Following the Senate confirmation of Samuel Alito to the Supreme Court by a vote of 58-42, Feminist Majority President Eleanor Smeal issued the following statement:
The confirmation of Samuel Alito to the seat of Sandra Day O’Connor must be a wake-up call for American women. After the confirmation of Clarence Thomas, several Senators lost their seats, and the number of Democratic women in the Senate quadrupled from one (Barbara Mikulski) to five (with the addition of Dianne Feinstein, Barbara Boxer, Carol Moseley Braun, and Patty Murray) – a true breakthrough.
With the confirmation of Samuel Alito, women’s rights, especially our right to access contraception and abortion, affirmative action, and sex and race anti-discrimination law, are in grave jeopardy. The consequences of the Republican stacking of the Supreme Court with reactionary judges will tragically remind Americans again and again of these bleak days for social justice.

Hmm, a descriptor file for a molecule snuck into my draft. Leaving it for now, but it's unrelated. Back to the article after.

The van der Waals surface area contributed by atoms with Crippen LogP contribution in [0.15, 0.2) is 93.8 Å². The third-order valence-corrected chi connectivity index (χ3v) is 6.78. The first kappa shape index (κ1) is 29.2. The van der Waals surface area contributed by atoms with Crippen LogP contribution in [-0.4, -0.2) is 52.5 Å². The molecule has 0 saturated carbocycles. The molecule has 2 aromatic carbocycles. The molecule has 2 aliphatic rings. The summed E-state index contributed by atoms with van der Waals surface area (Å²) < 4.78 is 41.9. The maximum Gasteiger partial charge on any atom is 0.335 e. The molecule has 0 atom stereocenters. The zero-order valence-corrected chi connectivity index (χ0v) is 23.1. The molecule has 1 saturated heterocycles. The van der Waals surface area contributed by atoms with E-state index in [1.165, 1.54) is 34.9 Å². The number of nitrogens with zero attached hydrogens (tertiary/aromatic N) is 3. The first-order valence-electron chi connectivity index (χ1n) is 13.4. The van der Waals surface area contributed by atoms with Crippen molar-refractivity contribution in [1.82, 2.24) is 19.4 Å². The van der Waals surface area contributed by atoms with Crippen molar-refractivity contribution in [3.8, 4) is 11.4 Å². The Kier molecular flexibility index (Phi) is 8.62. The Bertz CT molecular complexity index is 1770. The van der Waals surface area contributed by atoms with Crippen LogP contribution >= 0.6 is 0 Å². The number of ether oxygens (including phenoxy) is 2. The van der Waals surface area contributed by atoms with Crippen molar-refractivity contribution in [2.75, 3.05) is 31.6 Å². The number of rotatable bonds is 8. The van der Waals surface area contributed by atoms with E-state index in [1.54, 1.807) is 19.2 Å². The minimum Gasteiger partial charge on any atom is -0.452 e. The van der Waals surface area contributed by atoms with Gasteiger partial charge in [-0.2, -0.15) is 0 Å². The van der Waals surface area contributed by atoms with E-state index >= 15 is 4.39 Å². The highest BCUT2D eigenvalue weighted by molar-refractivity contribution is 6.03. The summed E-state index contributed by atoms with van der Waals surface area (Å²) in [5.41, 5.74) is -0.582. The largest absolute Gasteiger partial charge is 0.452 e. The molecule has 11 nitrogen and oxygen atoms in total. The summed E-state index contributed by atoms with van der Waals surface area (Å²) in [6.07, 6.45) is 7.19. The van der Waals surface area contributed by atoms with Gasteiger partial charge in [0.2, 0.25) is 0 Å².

Fifty-eight Senators turned their backs on progress for women and civil rights for all people. People, especially women, concerned with progress for human rights must be a significant force to change the current balance of the Senate. Women cannot take a backseat but must be in the leadership of this change.
11/25/2014 Marissa Alexander Has Accepted a Plea Deal - Marissa Alexander, the woman imprisoned for firing a warning shot in the presence of her abusive husband, chose to accept a plea deal Monday with the state of Florida, pleading guilty to three felony counts of aggravated assault.
As part of the plea deal, Alexander received three years imprisonment, but she will be credited for the time she's spent behind bars. . . .
11/24/2014 The City of Louisville Has Overwhelmingly Approved a CEDAW Resolution - The city of Louisville, Kentucky approved a resolution that will use the UN Convention on the Elimination of All Forms of Discrimination Against Women (CEDAW) as a framework for all future policy aimed at ending gender-based discrimination.
Councilwoman Tina Ward-Pugh introduced the resolution, which passed overwhelmingly on November 6. . . .